Welcome to my tales of cookery school, food and travel

The first 30+ posts of this blog describe my experiences as I complete a nine month cooking course - the City and Guilds Diploma in Food Preparation and Culinary Art. I did this after I moved out of full time employment and it was purely selfish - I love food, cooking, eating and drinking. Subsequent posts are about, food, travel and adventures.

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Wednesday, 7 June 2017

Where the buffalo roam

 Sturgis is only a few miles from Deadwood but light years apart.  We come so the h-g can check out the motorcycle museum (which ranks 6.5/10 on the interest-ometer for me) but I do like the antique bikes.  


50th anniversary bike built for the museum, complete with gold plating


The Fat Boys and Softails converging on Sturgis are not just Harley Davidsons.  If you have a passion for big bellied boys wearing bandanas over their long grey hair, then this is the place for you.  We're here in June when the year round population is 6741. In August, the 10 day jamboree that is the Annual Sturgis Motorcycle Rally (held since 1938), sees numbers as high as 700,000 descend on the town.  


Sturgis in August



Driving the roads through the Black Hills of South Dakota it's easy to see the attraction for motorcyclists.  Beautiful scenery is probably second on their list considerations after great roads with tight corners, multiple tunnels, and climbs and descents that make your ears pop.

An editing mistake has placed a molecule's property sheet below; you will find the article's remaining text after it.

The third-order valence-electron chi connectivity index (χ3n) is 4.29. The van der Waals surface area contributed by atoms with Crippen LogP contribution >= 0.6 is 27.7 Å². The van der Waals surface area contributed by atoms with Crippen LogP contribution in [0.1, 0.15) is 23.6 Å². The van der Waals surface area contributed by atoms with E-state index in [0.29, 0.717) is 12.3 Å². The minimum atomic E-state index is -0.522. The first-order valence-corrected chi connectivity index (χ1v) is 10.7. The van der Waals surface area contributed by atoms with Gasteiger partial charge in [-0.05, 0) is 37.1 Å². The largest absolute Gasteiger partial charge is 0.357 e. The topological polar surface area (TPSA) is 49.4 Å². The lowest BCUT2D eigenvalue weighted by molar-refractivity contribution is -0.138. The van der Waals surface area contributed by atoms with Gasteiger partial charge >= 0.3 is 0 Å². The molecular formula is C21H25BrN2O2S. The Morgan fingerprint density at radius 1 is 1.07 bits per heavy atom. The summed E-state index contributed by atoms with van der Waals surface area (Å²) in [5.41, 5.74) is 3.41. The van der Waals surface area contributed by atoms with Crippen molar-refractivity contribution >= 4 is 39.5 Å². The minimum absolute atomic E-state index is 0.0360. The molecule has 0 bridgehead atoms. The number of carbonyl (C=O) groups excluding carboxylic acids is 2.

The famous pigtail corners turning over themselves


Among the drives we take (in our rental car) over our days in Rapid City we love the Iron Mountain road, famous for its pigtail corners that turn over or under themselves, and the Needles Highway with its tight tunnels and sky piercing scenery.  


Eye of the Needle tunnel

And best of all for me, the Wildlife Loop where we get what we came for - the range where the wild buffalo roam!  As it's Spring there are calves jumping around just like regular baby animals. The cuteness quotient exceeds kitten videos. 

Cuteness plus
Not quite as cute

 Black Hills is the direct translation of Paha Sapa, the name given to the hills by the native Lakota tribe.  The Ponderosa pines that cover the hills look black from a distance but up close are, of course, green.   Considerable controversy continues to surround the US Government appropriation of the territory in 1877 and the Lakota have filed suit against the Government.  Of course it was the discovery of gold in them thar hills that sparked settlement in direct contravention of the Laramie Treaty.  As with most of the world, white guys with guns trump (pun appropriate and intended) brown people with bows and arrows/didgeridoos/taiaha/wide smiles.


All that set aside, as a tourist the Black Hills are not exactly on the main trunk line.  Most people would come for Mt Rushmore which, it must be said, is stunning.  But really the beauty is in the hills themselves.  

And hey! You bandana wearers.  Get a haircut and for God's sake buy a helmet.


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